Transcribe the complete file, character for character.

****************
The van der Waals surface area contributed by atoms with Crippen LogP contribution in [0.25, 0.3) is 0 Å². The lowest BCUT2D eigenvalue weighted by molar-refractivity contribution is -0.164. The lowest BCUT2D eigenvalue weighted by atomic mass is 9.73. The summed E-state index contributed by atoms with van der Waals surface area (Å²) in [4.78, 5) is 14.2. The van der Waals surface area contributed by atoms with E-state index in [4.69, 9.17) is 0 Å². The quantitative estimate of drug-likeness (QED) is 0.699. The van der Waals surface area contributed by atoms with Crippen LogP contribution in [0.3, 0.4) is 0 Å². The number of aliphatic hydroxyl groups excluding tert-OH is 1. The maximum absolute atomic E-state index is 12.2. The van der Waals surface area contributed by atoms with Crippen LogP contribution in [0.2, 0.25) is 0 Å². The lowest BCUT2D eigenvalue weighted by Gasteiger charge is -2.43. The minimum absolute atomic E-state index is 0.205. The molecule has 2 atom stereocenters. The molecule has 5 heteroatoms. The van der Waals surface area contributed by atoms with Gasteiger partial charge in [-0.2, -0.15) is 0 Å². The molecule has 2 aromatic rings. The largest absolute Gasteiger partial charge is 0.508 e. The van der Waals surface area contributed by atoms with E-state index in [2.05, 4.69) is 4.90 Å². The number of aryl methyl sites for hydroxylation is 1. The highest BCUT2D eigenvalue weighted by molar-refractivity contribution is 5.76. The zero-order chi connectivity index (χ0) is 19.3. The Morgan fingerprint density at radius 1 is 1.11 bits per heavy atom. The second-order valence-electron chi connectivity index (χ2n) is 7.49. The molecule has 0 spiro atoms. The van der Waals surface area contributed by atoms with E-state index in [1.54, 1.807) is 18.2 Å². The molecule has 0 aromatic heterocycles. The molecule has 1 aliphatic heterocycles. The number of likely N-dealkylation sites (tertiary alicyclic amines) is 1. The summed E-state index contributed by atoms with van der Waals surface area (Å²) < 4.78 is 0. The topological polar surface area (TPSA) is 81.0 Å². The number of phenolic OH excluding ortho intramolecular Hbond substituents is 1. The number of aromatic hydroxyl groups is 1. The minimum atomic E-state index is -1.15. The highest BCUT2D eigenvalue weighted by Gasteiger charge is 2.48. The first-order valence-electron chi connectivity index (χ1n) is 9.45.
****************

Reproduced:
The van der Waals surface area contributed by atoms with Crippen LogP contribution in [0.25, 0.3) is 0 Å². The lowest BCUT2D eigenvalue weighted by molar-refractivity contribution is -0.164. The lowest BCUT2D eigenvalue weighted by atomic mass is 9.73. The summed E-state index contributed by atoms with van der Waals surface area (Å²) in [4.78, 5) is 14.2. The van der Waals surface area contributed by atoms with E-state index in [4.69, 9.17) is 0 Å². The quantitative estimate of drug-likeness (QED) is 0.699. The van der Waals surface area contributed by atoms with Crippen LogP contribution in [0.3, 0.4) is 0 Å². The number of aliphatic hydroxyl groups excluding tert-OH is 1. The maximum absolute atomic E-state index is 12.2. The van der Waals surface area contributed by atoms with Crippen LogP contribution in [0.2, 0.25) is 0 Å². The lowest BCUT2D eigenvalue weighted by Gasteiger charge is -2.43. The minimum absolute atomic E-state index is 0.205. The molecule has 2 atom stereocenters. The molecule has 5 heteroatoms. The van der Waals surface area contributed by atoms with Gasteiger partial charge in [-0.2, -0.15) is 0 Å². The molecule has 2 aromatic rings. The largest absolute Gasteiger partial charge is 0.508 e. The van der Waals surface area contributed by atoms with E-state index in [2.05, 4.69) is 4.90 Å². The number of aryl methyl sites for hydroxylation is 1. The highest BCUT2D eigenvalue weighted by molar-refractivity contribution is 5.76. The zero-order chi connectivity index (χ0) is 19.3. The Morgan fingerprint density at radius 1 is 1.11 bits per heavy atom. The second-order valence-electron chi connectivity index (χ2n) is 7.49. The molecule has 0 spiro atoms. The van der Waals surface area contributed by atoms with E-state index in [1.54, 1.807) is 18.2 Å². The molecule has 0 aromatic heterocycles. The molecule has 1 aliphatic heterocycles. The number of likely N-dealkylation sites (tertiary alicyclic amines) is 1. The summed E-state index contributed by atoms with van der Waals surface area (Å²) < 4.78 is 0. The topological polar surface area (TPSA) is 81.0 Å². The number of phenolic OH excluding ortho intramolecular Hbond substituents is 1. The number of aromatic hydroxyl groups is 1. The minimum atomic E-state index is -1.15. The highest BCUT2D eigenvalue weighted by Gasteiger charge is 2.48. The first-order valence-electron chi connectivity index (χ1n) is 9.45.